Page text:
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Uneven as a Senator, Santorum Not Perceived as Presidential

Tom Williams/CQ Roll Call File Photo

It’s typical in Washington to look at a Senator and see a president; Rick Santorum elicited no such illusions during a 12-year Senate career that ended in 2007.

Republicans familiar with Santorum’s Senate tenure said that his prospects for capitalizing on a surprisingly strong second-place finish in the Iowa caucuses depend on which “Rick” shows up in the primary campaigns to come. “He was like Dr. Jekyll and Mr. Hyde,” said a former Senate Republican leadership aide who served on Capitol Hill when Santorum was a Senator. “He was great at delivering the GOP message, but then he would say outrageous things and get himself into trouble.”

Santorum, elected to represent a Western Pennsylvania House district in 1990 and then to the Senate in 1994, is remembered as a politician of contradictions.

He polled strongly enough with Democrats to win re-election in 2000, outperforming George W. Bush, who lost the Keystone State to Vice President Al Gore; six years later Santorum lost re-election by a wider margin than any other GOP Senator on the ballot. The conventional view of Santorum is of an inflexible, right-wing Republican, but he also can be a political pragmatist. In 2004, he campaigned hard to help then-Sen. Arlen Specter, a moderate, defeat conservative favorite Pat Toomey in a GOP primary.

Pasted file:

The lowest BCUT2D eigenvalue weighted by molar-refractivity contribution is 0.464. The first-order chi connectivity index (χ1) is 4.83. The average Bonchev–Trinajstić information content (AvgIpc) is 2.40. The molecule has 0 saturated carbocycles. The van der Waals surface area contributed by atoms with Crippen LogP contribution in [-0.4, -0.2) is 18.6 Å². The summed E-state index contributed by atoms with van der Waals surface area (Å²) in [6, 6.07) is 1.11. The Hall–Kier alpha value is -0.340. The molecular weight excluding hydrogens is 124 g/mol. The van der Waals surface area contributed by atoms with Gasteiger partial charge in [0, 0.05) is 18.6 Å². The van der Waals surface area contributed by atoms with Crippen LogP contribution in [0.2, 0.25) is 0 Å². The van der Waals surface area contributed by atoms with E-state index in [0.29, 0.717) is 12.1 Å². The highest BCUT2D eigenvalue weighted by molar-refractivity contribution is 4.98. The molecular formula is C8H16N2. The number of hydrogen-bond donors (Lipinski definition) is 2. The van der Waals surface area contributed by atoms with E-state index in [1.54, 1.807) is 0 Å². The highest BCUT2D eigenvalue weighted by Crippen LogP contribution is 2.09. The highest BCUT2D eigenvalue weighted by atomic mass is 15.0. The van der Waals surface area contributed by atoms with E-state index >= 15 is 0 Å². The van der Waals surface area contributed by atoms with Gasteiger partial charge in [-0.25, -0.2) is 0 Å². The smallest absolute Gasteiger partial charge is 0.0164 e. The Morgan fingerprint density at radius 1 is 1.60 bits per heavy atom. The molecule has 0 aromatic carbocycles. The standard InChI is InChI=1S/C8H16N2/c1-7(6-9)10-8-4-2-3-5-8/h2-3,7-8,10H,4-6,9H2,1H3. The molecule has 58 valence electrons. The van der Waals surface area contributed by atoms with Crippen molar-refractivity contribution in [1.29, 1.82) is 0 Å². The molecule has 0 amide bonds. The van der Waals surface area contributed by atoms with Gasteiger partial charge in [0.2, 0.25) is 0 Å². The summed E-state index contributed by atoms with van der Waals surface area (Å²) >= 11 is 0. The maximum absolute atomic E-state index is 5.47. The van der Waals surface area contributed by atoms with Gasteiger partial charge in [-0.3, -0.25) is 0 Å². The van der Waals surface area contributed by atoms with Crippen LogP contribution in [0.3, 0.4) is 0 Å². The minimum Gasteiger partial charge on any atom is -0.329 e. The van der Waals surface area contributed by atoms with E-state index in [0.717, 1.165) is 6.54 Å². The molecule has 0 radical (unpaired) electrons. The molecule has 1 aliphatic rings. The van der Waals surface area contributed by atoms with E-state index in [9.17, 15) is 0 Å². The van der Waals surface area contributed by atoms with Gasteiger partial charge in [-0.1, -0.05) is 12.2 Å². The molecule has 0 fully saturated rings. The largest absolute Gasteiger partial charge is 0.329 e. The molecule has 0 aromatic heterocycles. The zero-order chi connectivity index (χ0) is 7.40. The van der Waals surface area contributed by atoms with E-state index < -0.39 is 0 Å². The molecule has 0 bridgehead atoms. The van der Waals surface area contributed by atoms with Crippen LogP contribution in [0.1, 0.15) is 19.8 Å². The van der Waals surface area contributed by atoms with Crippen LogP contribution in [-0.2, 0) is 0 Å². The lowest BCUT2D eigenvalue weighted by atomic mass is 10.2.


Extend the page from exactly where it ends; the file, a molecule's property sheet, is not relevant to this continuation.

On Capitol Hill, Santorum is remembered as a Member who was at times smart, politically astute and a capable Senate Republican Conference chairman. Former staffers remember him as a kind boss, and Republican lobbyists say he was a talented fundraiser who helped his fellow Republicans haul cash.

However, he regularly undermined himself. His often-abrasive personal style irritated fellow Senators, while his lack of discipline and penchant for unscripted remarks regularly created unnecessary political headaches.

“For a presidential campaign and the scrutiny that comes with it, Rick has a problem: He’s just not a stick-to-the-script guy and never will be,” a former Senate leadership adviser said. “He speaks from the heart, that’s just who he is.”

Former staffers recall instances in which Santorum would cast aside prepared remarks before important political speeches and instead speak extemporaneously, including during the 2006 election cycle when his targeted re-election bid against now-Sen. Bob Casey (D) received constant, heavy scrutiny from the national media. This style could be problematic in a presidential campaign, where rhetorical discipline and repetition are often imperative to success.

As he ramped up his appearances in New Hampshire ahead of that state’s first-in-the-nation primary on Tuesday, Santorum seemed to acknowledge his penchant for impolitic statements even as he made one.

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